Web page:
Upon its publication in October of 1992, Madonna’s coffee table book, Sex, generated much controversy. It is unsurprising, then, that the book also became the subject of much debate in the world of public libraries. One such debate took place in 1993 at the Lexington (KY) Public Library.[xi]
Dennis Northrip, a Lexington doctor, moved to have the book restricted on grounds that “he [was] afraid that young children, including his own, might become exposed to the predominantly pornographic material in Sex.”[xii] In response to the library’s rebuttal that “[the library] expects[s] parents to monitor their children’s reading,” Northrip stated that, “There already exists an ordinance [in Lexington] which prevents minors from being exposed to this type of material. The library seems to place itself above the law on that issue.”[xiii] Northrip’s contention, however, was refuted by Assistant County Attorney David Vest who stated that, “the ordinance was not determined to address or make criminal what the library is doing.”[xiv]
After months of public debate, the library’s board of trustees decided “not to allow children under age 18 to have access to Madonna’s book SEX, Playboy magazine, and NC-17 and R-rated videos unless they have signed consent of a parent or guardian.”[xv]Alice Series
Phyllis Reynolds Naylor’s young adult fiction Alice Series, published between 1985 and 2005, documents the life of Alice McKinley, a girl growing up without her mother. The series’ 16 books are frequently challenged. The series, in fact, “was number 10 on the American Library Association list of the 100 most banned books in 2002 and by 2004 had moved up to the number one position.”[xvi]
In 2005, Alice on the Outside was challenged in Shelbyville, Kentucky by Joe and Candy Riley. The Riley’s primary concern was that the book was “too sexually explicit for middle school students.”[xvii] The challenge was brought to the East Middle School Book Challenge Committee, consisting of the school’s principal, librarian, two middle school teachers, and two parents. The committee’s vote determined that the school would keep the book available. However, Elaine Farris, the school system’s superintendent, “determined that the book would be available only in the librarian’s office and students could request it only with parental permission.”[xviii]League of Extraordinary Gentlemen: The Black Dossier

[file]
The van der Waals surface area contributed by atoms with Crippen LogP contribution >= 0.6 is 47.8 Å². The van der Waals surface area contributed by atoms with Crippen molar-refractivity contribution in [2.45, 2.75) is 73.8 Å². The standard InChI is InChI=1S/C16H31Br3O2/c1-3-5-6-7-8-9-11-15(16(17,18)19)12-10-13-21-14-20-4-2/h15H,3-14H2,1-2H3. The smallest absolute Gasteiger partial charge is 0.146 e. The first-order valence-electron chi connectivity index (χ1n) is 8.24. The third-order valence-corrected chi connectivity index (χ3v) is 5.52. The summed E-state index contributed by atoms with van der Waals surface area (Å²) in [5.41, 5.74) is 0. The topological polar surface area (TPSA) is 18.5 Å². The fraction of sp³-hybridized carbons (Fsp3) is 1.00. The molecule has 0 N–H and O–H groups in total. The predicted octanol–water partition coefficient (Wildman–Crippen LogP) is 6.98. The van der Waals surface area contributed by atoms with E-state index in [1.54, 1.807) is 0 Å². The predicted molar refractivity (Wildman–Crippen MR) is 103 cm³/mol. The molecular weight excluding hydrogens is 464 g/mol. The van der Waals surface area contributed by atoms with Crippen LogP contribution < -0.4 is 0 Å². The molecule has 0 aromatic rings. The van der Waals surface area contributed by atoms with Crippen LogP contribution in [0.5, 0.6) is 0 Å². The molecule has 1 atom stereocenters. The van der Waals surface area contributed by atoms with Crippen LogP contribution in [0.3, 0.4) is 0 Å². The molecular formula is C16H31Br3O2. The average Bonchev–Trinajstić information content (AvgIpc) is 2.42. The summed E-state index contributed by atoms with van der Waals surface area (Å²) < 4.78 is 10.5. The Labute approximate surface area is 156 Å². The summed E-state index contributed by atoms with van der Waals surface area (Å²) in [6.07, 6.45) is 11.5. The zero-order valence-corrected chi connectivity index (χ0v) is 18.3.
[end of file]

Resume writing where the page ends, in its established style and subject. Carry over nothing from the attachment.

Alan Moore’s graphic novel, League of Extraordinary Gentleman: the Black Dossier, was, in late 2008 and early 2009, at the center of an intellectual freedom debate in Jessamine County, Kentucky. The challenge in this case, however, was not brought by a concerned parent, but by a Jessamine County Public Library employee. Sharon Cook, a library employee, was “simply appalled that a child could find a book that contained so many outright visually obscene graphics . . . where she worked”.[xix] After a failed attempt to have the book removed from the system, Cook, in an attempt to keep the book from a young reader that had placed a hold on the item, “removed the book from circulation. She checked it out over and over and over with her library card.”[xx] Cook later found a cohort in fellow employee Beth Boisvert; the two decided that Cook would “remove the hold, thus disallowing the child – or the child’s parents – ever to see the book.”[xxi] Both Cook and Boisvert were fired.
After a very public debate regarding censorship, pornography, and community standards, the book was recataloged and relocated “along with other graphic novels with mature themes, to the adult section of the library.”[xxii]
Libraries will undoubtedly continue to face challenges as described above. Started in 2011, the Kentucky Public Library Association’s Intellectual Freedom Committee, is devoted to mitigating such challenges, and preserving First Amendment freedoms for libraries, their staffs, and patronages across the state.